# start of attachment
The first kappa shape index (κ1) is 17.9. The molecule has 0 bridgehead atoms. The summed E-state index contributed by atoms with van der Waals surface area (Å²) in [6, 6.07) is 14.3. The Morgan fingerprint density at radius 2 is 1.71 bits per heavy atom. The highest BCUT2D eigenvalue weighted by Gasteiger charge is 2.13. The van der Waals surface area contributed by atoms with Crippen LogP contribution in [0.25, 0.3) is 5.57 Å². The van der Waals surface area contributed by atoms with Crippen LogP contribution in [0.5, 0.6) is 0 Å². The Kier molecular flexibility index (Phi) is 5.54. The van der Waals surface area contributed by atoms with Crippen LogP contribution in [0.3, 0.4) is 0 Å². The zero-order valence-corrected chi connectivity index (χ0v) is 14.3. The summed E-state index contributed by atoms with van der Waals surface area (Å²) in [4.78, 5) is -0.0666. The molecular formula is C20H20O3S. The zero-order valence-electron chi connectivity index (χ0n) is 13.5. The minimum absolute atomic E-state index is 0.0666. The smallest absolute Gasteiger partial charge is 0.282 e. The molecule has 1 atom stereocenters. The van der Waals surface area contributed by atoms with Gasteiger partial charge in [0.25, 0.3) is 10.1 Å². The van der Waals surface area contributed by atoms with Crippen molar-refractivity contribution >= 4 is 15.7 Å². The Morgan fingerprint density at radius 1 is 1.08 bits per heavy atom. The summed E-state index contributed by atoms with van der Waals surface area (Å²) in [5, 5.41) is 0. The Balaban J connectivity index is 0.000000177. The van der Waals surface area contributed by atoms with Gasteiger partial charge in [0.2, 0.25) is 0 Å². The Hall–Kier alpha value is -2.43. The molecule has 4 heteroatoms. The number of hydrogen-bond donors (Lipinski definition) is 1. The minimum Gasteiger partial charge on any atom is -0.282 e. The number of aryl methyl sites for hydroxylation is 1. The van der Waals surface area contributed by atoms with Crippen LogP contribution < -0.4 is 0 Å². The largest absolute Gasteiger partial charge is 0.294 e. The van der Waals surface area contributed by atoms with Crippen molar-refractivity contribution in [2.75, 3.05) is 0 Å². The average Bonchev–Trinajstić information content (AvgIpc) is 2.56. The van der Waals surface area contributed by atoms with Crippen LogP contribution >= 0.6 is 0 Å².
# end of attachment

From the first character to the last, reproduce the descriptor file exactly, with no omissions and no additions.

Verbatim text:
The first kappa shape index (κ1) is 17.9. The molecule has 0 bridgehead atoms. The summed E-state index contributed by atoms with van der Waals surface area (Å²) in [6, 6.07) is 14.3. The Morgan fingerprint density at radius 2 is 1.71 bits per heavy atom. The highest BCUT2D eigenvalue weighted by Gasteiger charge is 2.13. The van der Waals surface area contributed by atoms with Crippen LogP contribution in [0.25, 0.3) is 5.57 Å². The van der Waals surface area contributed by atoms with Crippen LogP contribution in [0.5, 0.6) is 0 Å². The Kier molecular flexibility index (Phi) is 5.54. The van der Waals surface area contributed by atoms with Crippen LogP contribution in [0.3, 0.4) is 0 Å². The zero-order valence-corrected chi connectivity index (χ0v) is 14.3. The summed E-state index contributed by atoms with van der Waals surface area (Å²) in [4.78, 5) is -0.0666. The molecular formula is C20H20O3S. The zero-order valence-electron chi connectivity index (χ0n) is 13.5. The minimum absolute atomic E-state index is 0.0666. The smallest absolute Gasteiger partial charge is 0.282 e. The molecule has 1 atom stereocenters. The van der Waals surface area contributed by atoms with Gasteiger partial charge in [0.25, 0.3) is 10.1 Å². The van der Waals surface area contributed by atoms with Crippen molar-refractivity contribution >= 4 is 15.7 Å². The Morgan fingerprint density at radius 1 is 1.08 bits per heavy atom. The summed E-state index contributed by atoms with van der Waals surface area (Å²) in [5, 5.41) is 0. The Balaban J connectivity index is 0.000000177. The van der Waals surface area contributed by atoms with Gasteiger partial charge in [0.2, 0.25) is 0 Å². The Hall–Kier alpha value is -2.43. The molecule has 4 heteroatoms. The number of hydrogen-bond donors (Lipinski definition) is 1. The minimum Gasteiger partial charge on any atom is -0.282 e. The number of aryl methyl sites for hydroxylation is 1. The van der Waals surface area contributed by atoms with Crippen LogP contribution < -0.4 is 0 Å². The largest absolute Gasteiger partial charge is 0.294 e. The van der Waals surface area contributed by atoms with Crippen molar-refractivity contribution in [2.75, 3.05) is 0 Å². The average Bonchev–Trinajstić information content (AvgIpc) is 2.56. The van der Waals surface area contributed by atoms with Crippen LogP contribution >= 0.6 is 0 Å².